The Problem-Oriented Screening Instrument for Teenagers (POSIT), designed to identify adolescents needing further assessment in 10 functional areas, was adopted for this study. Substance abuse was measured here with a 17-item standard scale from 139 POSIT items. Each of the items referred to alcohol and drugs rather than to specific drugs (Latimer, Winters, & Stinchfield, 1997). The 17 yes/no questions were recorded as 1 = yes, 0 = no in this study. The reliability of POSIT scores in the present study was adequate (Cronbach's alpha = .867).

Independent variables which explain substance use risk were as follows:

Demographic characteristics. Age and gender were selected as critical characteristics.

Self-esteem. Self-esteem was measured with 4 items drawn from the Rosenberg Self-Esteem Scale (Rosenberg, 1979). Items on the scale, were rated on a 4-point Likert scale ranging from 1 (strongly disagree) to 4 (strongly agree). Cronbach's alpha was .622.

Alcohol expectancy. Negative alcohol expectancy was measured with six items used in a previous study by Johnston, OMalley, and Bachman, 2002, and translated by Kim (2004). Items were rated on a 4point Likert scale ranging from 1 (strongly disagree) to 4 (strongly agree) about the harm of everyday drinking and heavy drinking. Cronbach's alpha was .927.

Parental alcoholism. The Children of Alcoholics Screening Test (CAST) was used to psychometrically identify individuals who have lived with chemically dependent parents. This instrument includes 30 yes/no questions associated with behavior, experiences, and affect on the individual. Jones (1985) found that a cutoff score of six or more reliably identified 100% of the clinically diagnosed children of chemically dependent parents and 100% of the self-reported alcoholics. In the present study, the Korean version of CAST was administered (Kim, Chang, & Kim, 1995). Cronbach's alpha was .955.

Physical abuse/sexual abuse. Physical abuse and sexual abuse were assessed separately by single questions. Physical abuse was measured by a yes/no question that asked whether the respondent had experienced physical violence from others over the past year. Sexual abuse was measured by a yes/no question that asked if the respondent had been sexually abused at any time during his/her life.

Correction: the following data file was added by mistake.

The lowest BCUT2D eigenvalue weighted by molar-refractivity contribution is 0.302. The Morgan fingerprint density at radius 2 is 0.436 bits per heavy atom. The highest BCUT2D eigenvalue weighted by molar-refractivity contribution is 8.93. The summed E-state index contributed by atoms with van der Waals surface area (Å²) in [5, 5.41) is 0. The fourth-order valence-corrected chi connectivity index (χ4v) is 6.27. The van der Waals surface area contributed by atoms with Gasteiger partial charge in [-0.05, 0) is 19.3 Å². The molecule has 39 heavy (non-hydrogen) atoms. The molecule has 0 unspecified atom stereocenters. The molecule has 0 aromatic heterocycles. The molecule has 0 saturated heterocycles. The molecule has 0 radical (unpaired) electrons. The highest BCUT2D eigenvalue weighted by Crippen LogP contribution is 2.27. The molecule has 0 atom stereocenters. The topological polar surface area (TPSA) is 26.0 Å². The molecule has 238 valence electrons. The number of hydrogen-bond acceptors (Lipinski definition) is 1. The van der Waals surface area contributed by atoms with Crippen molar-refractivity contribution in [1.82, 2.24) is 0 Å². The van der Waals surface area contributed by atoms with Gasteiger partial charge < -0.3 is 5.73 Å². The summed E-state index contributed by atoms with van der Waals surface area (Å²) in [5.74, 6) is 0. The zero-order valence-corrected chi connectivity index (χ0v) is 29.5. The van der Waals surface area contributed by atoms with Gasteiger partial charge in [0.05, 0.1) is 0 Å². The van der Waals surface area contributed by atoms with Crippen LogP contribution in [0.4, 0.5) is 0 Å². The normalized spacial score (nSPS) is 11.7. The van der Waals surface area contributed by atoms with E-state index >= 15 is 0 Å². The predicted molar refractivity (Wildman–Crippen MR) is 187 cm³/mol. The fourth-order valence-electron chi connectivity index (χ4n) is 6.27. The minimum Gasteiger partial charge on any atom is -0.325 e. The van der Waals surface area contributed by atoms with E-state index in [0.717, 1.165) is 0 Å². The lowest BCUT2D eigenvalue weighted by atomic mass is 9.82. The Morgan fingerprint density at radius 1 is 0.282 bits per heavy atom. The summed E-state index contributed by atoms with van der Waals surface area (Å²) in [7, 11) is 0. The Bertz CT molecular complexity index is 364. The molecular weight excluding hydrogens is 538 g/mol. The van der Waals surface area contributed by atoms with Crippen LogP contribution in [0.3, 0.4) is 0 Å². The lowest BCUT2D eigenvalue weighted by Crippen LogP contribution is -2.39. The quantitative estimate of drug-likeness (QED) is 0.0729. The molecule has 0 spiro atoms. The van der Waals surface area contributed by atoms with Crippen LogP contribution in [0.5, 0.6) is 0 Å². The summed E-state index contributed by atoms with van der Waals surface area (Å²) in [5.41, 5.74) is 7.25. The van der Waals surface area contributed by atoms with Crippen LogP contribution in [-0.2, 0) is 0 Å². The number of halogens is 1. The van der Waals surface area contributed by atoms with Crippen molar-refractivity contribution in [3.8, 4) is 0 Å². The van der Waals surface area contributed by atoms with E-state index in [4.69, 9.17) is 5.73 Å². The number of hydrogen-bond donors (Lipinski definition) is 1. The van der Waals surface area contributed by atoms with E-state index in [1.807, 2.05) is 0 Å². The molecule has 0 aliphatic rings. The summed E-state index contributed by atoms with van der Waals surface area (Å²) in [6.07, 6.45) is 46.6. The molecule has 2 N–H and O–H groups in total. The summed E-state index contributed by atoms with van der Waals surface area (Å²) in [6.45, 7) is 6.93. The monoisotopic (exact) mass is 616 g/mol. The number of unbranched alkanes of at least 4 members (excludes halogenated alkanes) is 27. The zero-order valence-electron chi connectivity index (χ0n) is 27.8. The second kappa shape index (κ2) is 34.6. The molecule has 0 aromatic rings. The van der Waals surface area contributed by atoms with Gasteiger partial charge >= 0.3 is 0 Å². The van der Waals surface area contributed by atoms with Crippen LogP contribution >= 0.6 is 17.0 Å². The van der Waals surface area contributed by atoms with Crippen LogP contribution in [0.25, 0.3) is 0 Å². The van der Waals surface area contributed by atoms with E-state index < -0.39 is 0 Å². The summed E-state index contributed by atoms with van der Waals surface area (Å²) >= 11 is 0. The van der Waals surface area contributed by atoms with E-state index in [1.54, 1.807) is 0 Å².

Peer pressure. Peer pressure was measured by one question that asks how much the respondent had felt pressured by peers to try drugs. Responses were rated on a 4-point scale ranging from 1 (strongly disagree) to 4 (strongly agree).

School dropout. School dropout was measured by a yes/no question recorded as 1 = attending school, 0 = dropout.


Prevalence of Substance Use

Subjects were asked about their use of alcohol, cigarettes, and other drugs without medical prescriptions over the prior 6 months. Responses were either yes or no. Of the 132 adolescents surveyed, 81.1% had used alcohol, 78.5% had smoked cigarettes, and others had used drugs without medical prescription (Table 1). The drugs used included dextromethophane (40.2%); nalbuphine hydrochloride (28.0%); benzodiazepine (14.0%)i barbiturates (13.8%); anabolic steroids (5.4%); and amphetamines (3.2%). Also 4.3% used drugs such as philopon, cocaine, and marijuana.

As shown in Table 1, there were variations in substance use by gender. Female adolescents tended to use illicit drugs, such as barbiturates, dextromethophane, and nalbuphine hydrochloride, while males were more likely to use alcohol, cigarettes, amphetamines, anabolic steroids, philopon, cocaine, and marijuana.

Factors Affecting Substance Use Risk

Risk factors are presented in Table 2. In all, only 40.9% of subjects responded that they were attending school at the time of this survey. As mentioned, we used CAST to identify if parents of sheltered adolescents were alcoholic. Two-thirds (66.9%) of the adolescents scored 6 or higher on the CAST, which suggests that they were from homes where parental alcoholism was a serious problem.

Compared to findings of a previous study (Nho & Huh, 2003), which reported that about 30% of fathers of non-homeless adolescents were alcoholics, the parental alcoholism rate of adolescents in the present study was twice as high (66.9%). As for violence, 29.8% of the adolescents reported physical violence from others and 18.3% reported being sexually abused.

The POSIT scale is designed to screen consequences associated with alcohol and drug use. We used a POSIT cutoff point of 2. In the present study, 78% of respondents scored 2 or higher on the 17 scale items, which indicated that they were at significant risk for drug use and were to be recommended for further diagnostic assessment (Rahdert, 1991).

As for continuous variables, the score for self-esteem was 2.58 (SD = .56), the score for alcohol expectancy was 2.33 (SD = .79), and the score for peer pressure was 1.71 (SD = .80).

Logistic regression was used to investigate the likelihood of substance abuse. Table 3 shows regression coefficients by POSIT score, which as a dependent variable was divided into two categories (less than one = 0, two or more = 1) for logistic regression analysis. Independent variables--age, gender, self-esteem, alcohol expectancy, parental alcoholism, school dropout, physical abuse, sexual abuse, and peer pressure--were analyzed in this model.